Empathy Revisited: Designs for more than one, the edition of the Istanbul Design Biennial that Pestana curated in 2020-21—of course assembling a sizable crew of collaborators—embodied these ideas too, even if (or perhaps because) the global pandemic brought many of its installations and interventions outdoors. There were solar kitchens, a public oven for making tea or bread perched on a busy riverside boardwalk, and Dansbana! Kalami—a whimsical dance platform placed in a public park. Created by the Swedish design collective Dansbana!, the latter is a shell-shaped turquoise-hued stage that allows anyone to connect their own music source via Bluetooth to the speakers embedded in a stage, and dance to their hearts’ desire. It’s simple, but based on extensive research revealing an invisible bias: most public park space in urban areas around the world is used by boys. But Dansbana! Kalami attracts primarily girls and young women. And Rotterdam-based architecture firm Studio Ossidiana’s Büyükada Songlines, a floating island that cruised through Istanbul’s waterways during the biennial’s run, brought multiple species together while hosting talks and other events. With lush foliage and fixtures meant to attract birds and insects, the movable aquatic garden was attuned not just to people, but also plants and animals.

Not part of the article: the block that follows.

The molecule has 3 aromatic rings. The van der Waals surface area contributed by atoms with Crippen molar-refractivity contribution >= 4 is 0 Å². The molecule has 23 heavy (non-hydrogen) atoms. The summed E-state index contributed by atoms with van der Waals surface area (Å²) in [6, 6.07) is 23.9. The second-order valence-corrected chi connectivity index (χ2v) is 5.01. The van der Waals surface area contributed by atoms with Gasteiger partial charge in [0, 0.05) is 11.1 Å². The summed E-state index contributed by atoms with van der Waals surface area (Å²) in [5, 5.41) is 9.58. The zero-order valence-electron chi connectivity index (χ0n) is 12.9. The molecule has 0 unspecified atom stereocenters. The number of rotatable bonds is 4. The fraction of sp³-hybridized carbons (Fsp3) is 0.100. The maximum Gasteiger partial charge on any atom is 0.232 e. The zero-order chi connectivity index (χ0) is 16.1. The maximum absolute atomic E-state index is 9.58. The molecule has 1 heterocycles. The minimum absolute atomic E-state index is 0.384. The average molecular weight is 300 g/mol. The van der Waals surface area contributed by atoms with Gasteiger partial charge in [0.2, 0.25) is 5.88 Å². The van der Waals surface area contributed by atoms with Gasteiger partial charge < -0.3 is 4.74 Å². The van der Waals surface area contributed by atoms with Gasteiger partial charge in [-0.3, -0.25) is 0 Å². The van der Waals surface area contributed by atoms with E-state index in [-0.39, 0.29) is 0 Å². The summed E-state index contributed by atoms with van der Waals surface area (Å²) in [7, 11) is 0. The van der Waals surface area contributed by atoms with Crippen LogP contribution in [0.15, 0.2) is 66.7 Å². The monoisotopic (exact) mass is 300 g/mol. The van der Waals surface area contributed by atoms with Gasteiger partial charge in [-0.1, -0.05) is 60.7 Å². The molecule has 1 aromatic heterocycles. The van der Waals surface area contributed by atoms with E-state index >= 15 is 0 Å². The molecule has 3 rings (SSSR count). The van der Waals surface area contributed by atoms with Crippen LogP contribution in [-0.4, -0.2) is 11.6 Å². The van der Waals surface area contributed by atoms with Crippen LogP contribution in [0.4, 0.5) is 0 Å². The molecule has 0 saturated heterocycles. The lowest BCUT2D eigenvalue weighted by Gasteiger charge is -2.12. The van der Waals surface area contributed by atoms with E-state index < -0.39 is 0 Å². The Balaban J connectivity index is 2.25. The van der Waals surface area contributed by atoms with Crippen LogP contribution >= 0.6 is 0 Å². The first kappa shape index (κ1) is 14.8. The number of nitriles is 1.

The biennial’s name reveals a connection to the aforementioned Azores expedition and ongoing research. The earlier work spurred Pestana to investigate the very origins of the word empathy: she discovered the term was only about a century old. Back then, it denoted feelings between a person and objects in the built environment and natural world rather than understanding the emotions of another person. It was about how things like chairs and paintings and sculptures elicited certain bodily sensations in us, Pestana explains. It comes from the German word Einfühlung–feeling into.